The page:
bryophyte

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English[edit]

Bryum argenteum (a moss)
Marchantia polymorpha (a liverwort)
Anthoceros agrestis (a hornwort)
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Etymology[edit]

From Bryophyta, from Ancient Greek βρύον (bruon, moss) + φυτόν (phuton, plant).

Pronunciation[edit]

Noun[edit]

bryophyte (plural bryophytes)

  1. (botany) Any plant of the division Bryophyta, defined sensu lato to comprise the mosses, liverworts and hornworts and corresponding to all embryophytes that are not vascular plants.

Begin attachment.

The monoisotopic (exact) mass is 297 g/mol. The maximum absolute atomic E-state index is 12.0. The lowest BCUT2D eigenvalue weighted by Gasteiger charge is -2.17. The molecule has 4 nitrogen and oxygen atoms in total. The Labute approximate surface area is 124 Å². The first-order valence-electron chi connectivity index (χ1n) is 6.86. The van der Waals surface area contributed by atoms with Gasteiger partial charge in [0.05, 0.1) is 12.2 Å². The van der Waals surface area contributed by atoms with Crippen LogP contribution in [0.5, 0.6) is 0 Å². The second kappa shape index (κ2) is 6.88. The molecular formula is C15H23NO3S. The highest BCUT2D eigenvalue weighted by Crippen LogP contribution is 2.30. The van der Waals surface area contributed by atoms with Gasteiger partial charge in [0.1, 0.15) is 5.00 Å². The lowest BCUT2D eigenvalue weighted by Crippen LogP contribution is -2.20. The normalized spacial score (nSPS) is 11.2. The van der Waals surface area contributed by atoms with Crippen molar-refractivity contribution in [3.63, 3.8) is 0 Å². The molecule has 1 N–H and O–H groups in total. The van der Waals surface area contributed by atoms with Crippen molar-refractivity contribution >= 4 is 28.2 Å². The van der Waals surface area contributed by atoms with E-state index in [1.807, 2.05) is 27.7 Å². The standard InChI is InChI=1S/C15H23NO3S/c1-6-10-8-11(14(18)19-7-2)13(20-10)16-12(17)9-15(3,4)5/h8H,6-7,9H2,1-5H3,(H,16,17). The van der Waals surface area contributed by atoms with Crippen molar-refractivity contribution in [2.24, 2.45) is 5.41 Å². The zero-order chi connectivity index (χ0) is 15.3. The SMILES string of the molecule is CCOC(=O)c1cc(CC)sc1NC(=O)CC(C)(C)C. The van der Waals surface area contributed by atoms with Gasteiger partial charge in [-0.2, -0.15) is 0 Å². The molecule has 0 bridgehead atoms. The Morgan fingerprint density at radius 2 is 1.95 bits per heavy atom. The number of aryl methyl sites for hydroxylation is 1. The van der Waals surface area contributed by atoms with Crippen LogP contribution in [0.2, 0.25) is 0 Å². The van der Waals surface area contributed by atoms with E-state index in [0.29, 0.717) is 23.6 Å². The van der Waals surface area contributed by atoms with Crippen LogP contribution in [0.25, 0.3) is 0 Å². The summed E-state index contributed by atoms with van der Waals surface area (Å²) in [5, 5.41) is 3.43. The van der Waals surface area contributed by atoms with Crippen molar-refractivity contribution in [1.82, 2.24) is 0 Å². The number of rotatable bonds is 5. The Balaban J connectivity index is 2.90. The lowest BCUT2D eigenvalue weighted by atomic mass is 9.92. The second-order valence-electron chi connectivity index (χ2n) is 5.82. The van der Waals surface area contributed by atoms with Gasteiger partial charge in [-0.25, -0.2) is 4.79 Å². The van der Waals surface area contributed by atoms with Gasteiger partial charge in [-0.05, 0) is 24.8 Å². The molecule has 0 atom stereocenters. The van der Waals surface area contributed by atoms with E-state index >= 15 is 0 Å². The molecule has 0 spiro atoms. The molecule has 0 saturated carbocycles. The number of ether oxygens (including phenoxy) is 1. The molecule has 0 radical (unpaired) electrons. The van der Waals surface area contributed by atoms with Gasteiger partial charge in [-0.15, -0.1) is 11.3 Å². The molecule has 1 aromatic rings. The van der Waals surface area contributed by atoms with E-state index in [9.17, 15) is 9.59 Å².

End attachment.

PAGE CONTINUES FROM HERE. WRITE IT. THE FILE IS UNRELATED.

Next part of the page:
• 1993, Wilson Nichols Stewart, Paleobotany and the Evolution of Plants, page 77,
      Without going into their reasons, Bold, Alexopoulos, & DelBevoryas (1980) and Crandall-Stotler (1980) believe that there are at least three independent lines of bryophytes and that this is best reflected by establishing three divisions - the Bryophyta (mosses), Hepatophyta (liverworts), and Anthocerotophyta (hornworts).
    • 2002, William R. Buck, Bryophytes, entry in Niles Eldredge (editor), Life on Earth, page 202,
      Because of their small size and often delicate structure, bryophytes have a poor fossil record, dating back only about 290 million years.
    • 2003, Bill Bryson, A Short History of Nearly Everything, BCA 2003, p. 312:
      And so it was that I was introduced to Len Ellis and the quiet world of bryophytes – mosses to the rest of us.

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